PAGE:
The Associated Press reported that the new clause would read: “The enjoyment of the rights and freedoms set forth in the Olympic Charter shall be secured without discrimination of any kind, such as race, color, sex, sexual orientation, language, religion, political or other opinion, national or social origin, property, birth or other status.”
The controversy in Sochi stretched across the international community, with political leaders, athletes, Olympic sponsors, and advocacy organizations calling on the IOC to do more to protect LGBT fans and athletes and promote equality in its host nations. Bach was critical of world leaders, who he saw as politicizing the Olympics.
But the recommendation to add sexual orientation to Principle 6 could be a major post-Sochi step forward on LGBT equality, especially as the IOC announced in September that it was adding the non-discrimination clause to its bidding process, forcing potential host cities to pledge to adhere to the policy. Of course, given its actions in Sochi, there are plenty of reasons to be skeptical about whether the IOC will actually force host nations to comply with the Principle.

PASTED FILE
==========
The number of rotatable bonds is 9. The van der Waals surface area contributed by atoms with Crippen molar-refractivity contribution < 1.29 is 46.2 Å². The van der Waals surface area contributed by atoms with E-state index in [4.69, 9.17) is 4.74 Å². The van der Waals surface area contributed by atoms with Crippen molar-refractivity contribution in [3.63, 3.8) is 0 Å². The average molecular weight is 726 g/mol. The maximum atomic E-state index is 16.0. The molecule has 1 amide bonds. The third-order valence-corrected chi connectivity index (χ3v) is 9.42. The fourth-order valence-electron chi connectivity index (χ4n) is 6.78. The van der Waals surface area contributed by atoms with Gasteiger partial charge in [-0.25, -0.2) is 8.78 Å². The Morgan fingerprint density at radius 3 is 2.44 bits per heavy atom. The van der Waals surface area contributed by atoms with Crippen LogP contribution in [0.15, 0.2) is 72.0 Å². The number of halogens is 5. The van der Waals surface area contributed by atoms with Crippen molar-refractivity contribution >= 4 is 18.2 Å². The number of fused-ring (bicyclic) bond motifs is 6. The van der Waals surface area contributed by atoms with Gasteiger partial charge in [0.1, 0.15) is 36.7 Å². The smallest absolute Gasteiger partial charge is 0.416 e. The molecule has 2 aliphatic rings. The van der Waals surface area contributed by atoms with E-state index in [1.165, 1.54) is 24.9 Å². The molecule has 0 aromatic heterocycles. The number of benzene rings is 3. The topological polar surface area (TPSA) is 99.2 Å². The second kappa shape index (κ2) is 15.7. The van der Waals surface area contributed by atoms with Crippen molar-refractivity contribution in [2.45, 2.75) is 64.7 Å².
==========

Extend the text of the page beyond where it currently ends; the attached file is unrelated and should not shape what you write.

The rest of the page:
“No athlete or fan should face fear of discrimination because of who they love. The International Olympic Committee must seize this opportunity to protect Olympic attendees and affirm its commitment to equality across the globe,” GLAAD president and CEO Sarah Kate Ellis said.
Other political leaders who pushed the IOC to act during Sochi praised the decision.
The IOC will vote on the proposal during its meeting in Monaco on December 8 and 9.